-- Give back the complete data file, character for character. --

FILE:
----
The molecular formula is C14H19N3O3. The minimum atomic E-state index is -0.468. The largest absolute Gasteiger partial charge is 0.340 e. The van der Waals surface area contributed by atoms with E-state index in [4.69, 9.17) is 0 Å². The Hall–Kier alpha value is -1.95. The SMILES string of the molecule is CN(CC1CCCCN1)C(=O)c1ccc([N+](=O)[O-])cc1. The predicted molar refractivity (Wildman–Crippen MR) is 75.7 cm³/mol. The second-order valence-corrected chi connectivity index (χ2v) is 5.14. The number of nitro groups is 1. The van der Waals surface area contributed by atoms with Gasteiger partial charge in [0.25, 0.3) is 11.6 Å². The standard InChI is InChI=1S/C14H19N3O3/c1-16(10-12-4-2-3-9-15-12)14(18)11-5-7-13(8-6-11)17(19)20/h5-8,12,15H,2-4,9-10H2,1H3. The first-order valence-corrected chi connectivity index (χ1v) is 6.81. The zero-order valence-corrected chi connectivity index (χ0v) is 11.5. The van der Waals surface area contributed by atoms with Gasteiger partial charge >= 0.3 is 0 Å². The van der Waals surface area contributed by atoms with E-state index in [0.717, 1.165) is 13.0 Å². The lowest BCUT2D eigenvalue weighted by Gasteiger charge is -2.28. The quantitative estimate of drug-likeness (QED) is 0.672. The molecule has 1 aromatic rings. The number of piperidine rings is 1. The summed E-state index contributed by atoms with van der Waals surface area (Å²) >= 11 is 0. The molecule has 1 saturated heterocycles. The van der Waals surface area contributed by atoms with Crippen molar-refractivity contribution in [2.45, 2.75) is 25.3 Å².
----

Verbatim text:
The molecular formula is C14H19N3O3. The minimum atomic E-state index is -0.468. The largest absolute Gasteiger partial charge is 0.340 e. The van der Waals surface area contributed by atoms with E-state index in [4.69, 9.17) is 0 Å². The Hall–Kier alpha value is -1.95. The SMILES string of the molecule is CN(CC1CCCCN1)C(=O)c1ccc([N+](=O)[O-])cc1. The predicted molar refractivity (Wildman–Crippen MR) is 75.7 cm³/mol. The second-order valence-corrected chi connectivity index (χ2v) is 5.14. The number of nitro groups is 1. The van der Waals surface area contributed by atoms with Gasteiger partial charge in [0.25, 0.3) is 11.6 Å². The standard InChI is InChI=1S/C14H19N3O3/c1-16(10-12-4-2-3-9-15-12)14(18)11-5-7-13(8-6-11)17(19)20/h5-8,12,15H,2-4,9-10H2,1H3. The first-order valence-corrected chi connectivity index (χ1v) is 6.81. The zero-order valence-corrected chi connectivity index (χ0v) is 11.5. The van der Waals surface area contributed by atoms with Gasteiger partial charge >= 0.3 is 0 Å². The van der Waals surface area contributed by atoms with E-state index in [0.717, 1.165) is 13.0 Å². The lowest BCUT2D eigenvalue weighted by Gasteiger charge is -2.28. The quantitative estimate of drug-likeness (QED) is 0.672. The molecule has 1 aromatic rings. The number of piperidine rings is 1. The summed E-state index contributed by atoms with van der Waals surface area (Å²) >= 11 is 0. The molecule has 1 saturated heterocycles. The van der Waals surface area contributed by atoms with Crippen molar-refractivity contribution in [2.45, 2.75) is 25.3 Å².